Wild Blackberry Whole Spelt Scones

It’s afternoon in late August and the air is just barely starting to cool, bringing with it reminders of Fall. Oma and I are skipping down her road, each with an empty bucket on one arm in merry pursuit of the blackberries growing wild down around the corner. You can smell them before you see them. The thick, thorny branches hang low and stretch their tendrils out onto the road looking for room to expand, while others bend and support each other under the weight of the plump, black berries hanging everywhere. We both squeal.

Within minutes our buckets are half full, our fingers are stained dark and more than one thorn has caught our clothes and our skin. There are quiet gasps heard from us both as we encounter the biggest berry we’ve found… and then another that’s even bigger. By the time our buckets are ready to overflow, our lips are stained from the sheer pleasure of obeying by the “one for my mouth, one for the bucket” rule. We are careful to keep the buckets level as we walk home so as not to spoil a single one.

Bucket of wild blackberries beside yellow flowers

As we get closer, I can’t help but break into a run calling at the top of my lungs to my Mom and my Opa who stayed behind. I thrust my bucket towards them with a huge grin of glee on my face. “Look Opa! Here is a huge one, just for you.” He carefully places it in his mouth and makes like it is the best blackberry he has ever tasted. I glow with pride.

This is one of my most treasured childhood memories.

Every Summer Mom and I would visit my Oma and Opa in late August when the blackberries ripened and every Summer Oma and I would pick them to our hearts content. So you can imagine why blackberries have become my favourite berry and why I feel a tinge of excitement when I see them starting to ripen. Although my favourite way to savour them back then (and today) is over vanilla ice cream so I can mash them into a purple pulp, I thought I’d try baking with them again. These Wild Blackberry Whole Spelt Scones did not disappoint.

But believe you me, there is a bucket of blackberries in my fridge right now just waiting to land in a bowl with some ice cream. 😉

Happy baking!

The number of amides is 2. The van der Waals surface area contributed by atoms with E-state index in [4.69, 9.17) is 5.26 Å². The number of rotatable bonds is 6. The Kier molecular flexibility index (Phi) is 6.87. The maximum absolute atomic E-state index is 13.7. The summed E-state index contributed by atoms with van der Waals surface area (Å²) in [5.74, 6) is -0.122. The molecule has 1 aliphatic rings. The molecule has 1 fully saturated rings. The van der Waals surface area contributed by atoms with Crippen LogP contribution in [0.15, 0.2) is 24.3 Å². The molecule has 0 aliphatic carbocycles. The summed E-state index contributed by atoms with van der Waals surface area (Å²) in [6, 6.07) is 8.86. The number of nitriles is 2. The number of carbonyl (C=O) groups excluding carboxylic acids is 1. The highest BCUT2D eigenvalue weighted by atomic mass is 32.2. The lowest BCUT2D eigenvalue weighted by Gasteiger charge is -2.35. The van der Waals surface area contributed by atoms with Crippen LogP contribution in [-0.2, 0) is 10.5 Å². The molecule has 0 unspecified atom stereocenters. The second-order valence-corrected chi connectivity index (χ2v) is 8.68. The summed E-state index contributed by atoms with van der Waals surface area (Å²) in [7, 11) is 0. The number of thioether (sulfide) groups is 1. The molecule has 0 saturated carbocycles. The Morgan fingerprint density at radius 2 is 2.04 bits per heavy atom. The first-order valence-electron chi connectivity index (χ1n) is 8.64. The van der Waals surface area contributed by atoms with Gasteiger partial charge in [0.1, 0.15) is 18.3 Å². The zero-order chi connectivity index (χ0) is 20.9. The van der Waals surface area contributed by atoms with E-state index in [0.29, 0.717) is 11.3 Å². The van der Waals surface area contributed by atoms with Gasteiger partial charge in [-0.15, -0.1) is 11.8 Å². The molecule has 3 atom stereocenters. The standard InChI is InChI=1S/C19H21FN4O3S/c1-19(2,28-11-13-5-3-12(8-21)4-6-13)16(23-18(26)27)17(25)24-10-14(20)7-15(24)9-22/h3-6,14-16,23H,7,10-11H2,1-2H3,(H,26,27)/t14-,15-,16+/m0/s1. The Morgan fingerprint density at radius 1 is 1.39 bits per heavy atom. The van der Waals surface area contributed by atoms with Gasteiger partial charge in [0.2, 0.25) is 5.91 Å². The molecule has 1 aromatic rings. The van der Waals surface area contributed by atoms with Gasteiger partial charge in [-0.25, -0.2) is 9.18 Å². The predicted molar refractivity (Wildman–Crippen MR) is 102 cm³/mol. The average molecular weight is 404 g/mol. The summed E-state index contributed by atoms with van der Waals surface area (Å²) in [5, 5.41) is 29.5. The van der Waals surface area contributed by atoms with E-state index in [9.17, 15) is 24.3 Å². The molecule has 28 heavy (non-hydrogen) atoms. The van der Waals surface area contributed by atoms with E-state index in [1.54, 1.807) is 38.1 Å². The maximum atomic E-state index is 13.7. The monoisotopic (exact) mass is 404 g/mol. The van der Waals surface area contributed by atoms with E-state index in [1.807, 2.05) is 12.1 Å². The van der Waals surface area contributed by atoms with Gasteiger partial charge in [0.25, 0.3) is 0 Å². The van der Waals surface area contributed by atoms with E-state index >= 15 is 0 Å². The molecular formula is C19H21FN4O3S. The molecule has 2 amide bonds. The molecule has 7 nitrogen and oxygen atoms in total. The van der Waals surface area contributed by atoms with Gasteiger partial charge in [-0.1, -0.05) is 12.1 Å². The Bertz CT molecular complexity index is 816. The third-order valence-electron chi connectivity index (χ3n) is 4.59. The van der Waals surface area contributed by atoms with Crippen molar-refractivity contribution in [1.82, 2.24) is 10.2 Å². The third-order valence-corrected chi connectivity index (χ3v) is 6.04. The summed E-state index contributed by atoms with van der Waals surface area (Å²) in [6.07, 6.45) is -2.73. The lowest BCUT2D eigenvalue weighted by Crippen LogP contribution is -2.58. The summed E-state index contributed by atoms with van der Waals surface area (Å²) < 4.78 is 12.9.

If you liked this recipe you are going to love these ones!

Blackberry Spelt Tart
Blueberry Lemon Spelt Scones
Rhubarb Spelt Scones


Wild Blackberry Whole Spelt Scones

Servings 8 scones
Author Sophie

Ingredients

  • 3 cups organic, whole grain spelt flour
  • 2 tbsp baking powder
  • 1/3 cup organic sugar
  • 1 tsp sea salt
  • 1/2 tsp ground cinnamon
  • 1/4 tsp ground nutmeg
  • 1/4 tsp ground cardamom
  • 3/4 cup cold butter
  • 1 1/2 cups buttermilk
  • 2 cups wild blackberries
  • 1 tbsp buttermilk for brushing (optional)
  • 2 tbsp organic sugar for sprinkling (optional)

Instructions

  1. Preheat your oven to 400 degrees F and line a large baking sheet with parchment paper.

  2. Sift the flour, baking powder, salt and spices together in a large bowl. Cut the butter into the flour mixture and then mix using a pastry blender or a large fork until the mixture resembles coarse crumbs. Stir in the sugar and then gently fold in the blackberries.

  3. Add the buttermilk and gently stir and fold until the dough starts to form. Transfer the dough to a floured surface and bring the dough together with floured hands. Flatten the dough gently into a disk about 1-1.5 inches high. Cut the circle into 8 scones.

  4. Arrange the scones on the baking sheet, baste with additional buttermilk and sprinkle with sugar (optional). Bake 18-20 minutes or until golden brown.

Recipe Notes

  1. Optional: Before putting the scones in the oven, brush the top of each with buttermilk and sprinkle with course sugar.
  2. This recipe makes 8 large scones, but you can also cut the dough in half when you transfer it to your floured surface, shape each half into a disk and cut each disk into 6-8 scones each for a total of 12-16 scones.
  3. To make a vegan version of these scones, use coconut oil cold from the fridge in place of the butter and 1 cup of unsweetened almond milk in place of the buttermilk. The texture and taste is just as delicious!

 

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